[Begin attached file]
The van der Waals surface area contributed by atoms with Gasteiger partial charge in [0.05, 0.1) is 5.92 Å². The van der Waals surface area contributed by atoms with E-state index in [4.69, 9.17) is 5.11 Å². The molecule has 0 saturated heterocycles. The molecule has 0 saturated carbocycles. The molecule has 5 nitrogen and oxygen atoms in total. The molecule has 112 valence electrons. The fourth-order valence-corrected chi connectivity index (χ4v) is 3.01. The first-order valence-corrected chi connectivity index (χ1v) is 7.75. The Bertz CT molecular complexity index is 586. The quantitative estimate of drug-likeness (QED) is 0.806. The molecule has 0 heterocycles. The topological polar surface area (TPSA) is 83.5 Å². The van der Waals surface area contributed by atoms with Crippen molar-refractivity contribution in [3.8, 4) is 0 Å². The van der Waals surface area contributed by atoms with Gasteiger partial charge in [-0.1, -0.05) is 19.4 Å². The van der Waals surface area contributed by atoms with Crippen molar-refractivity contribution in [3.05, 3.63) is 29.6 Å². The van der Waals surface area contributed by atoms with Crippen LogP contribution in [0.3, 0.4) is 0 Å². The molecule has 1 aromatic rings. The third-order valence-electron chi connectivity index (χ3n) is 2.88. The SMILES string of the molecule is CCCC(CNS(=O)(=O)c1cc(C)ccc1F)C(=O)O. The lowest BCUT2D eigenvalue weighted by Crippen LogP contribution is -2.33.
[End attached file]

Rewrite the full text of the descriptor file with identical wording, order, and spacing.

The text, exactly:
The van der Waals surface area contributed by atoms with Gasteiger partial charge in [0.05, 0.1) is 5.92 Å². The van der Waals surface area contributed by atoms with E-state index in [4.69, 9.17) is 5.11 Å². The molecule has 0 saturated heterocycles. The molecule has 0 saturated carbocycles. The molecule has 5 nitrogen and oxygen atoms in total. The molecule has 112 valence electrons. The fourth-order valence-corrected chi connectivity index (χ4v) is 3.01. The first-order valence-corrected chi connectivity index (χ1v) is 7.75. The Bertz CT molecular complexity index is 586. The quantitative estimate of drug-likeness (QED) is 0.806. The molecule has 0 heterocycles. The topological polar surface area (TPSA) is 83.5 Å². The van der Waals surface area contributed by atoms with Crippen molar-refractivity contribution in [3.8, 4) is 0 Å². The van der Waals surface area contributed by atoms with Gasteiger partial charge in [-0.1, -0.05) is 19.4 Å². The van der Waals surface area contributed by atoms with Crippen molar-refractivity contribution in [3.05, 3.63) is 29.6 Å². The van der Waals surface area contributed by atoms with Crippen LogP contribution in [0.3, 0.4) is 0 Å². The molecule has 1 aromatic rings. The third-order valence-electron chi connectivity index (χ3n) is 2.88. The SMILES string of the molecule is CCCC(CNS(=O)(=O)c1cc(C)ccc1F)C(=O)O. The lowest BCUT2D eigenvalue weighted by Crippen LogP contribution is -2.33.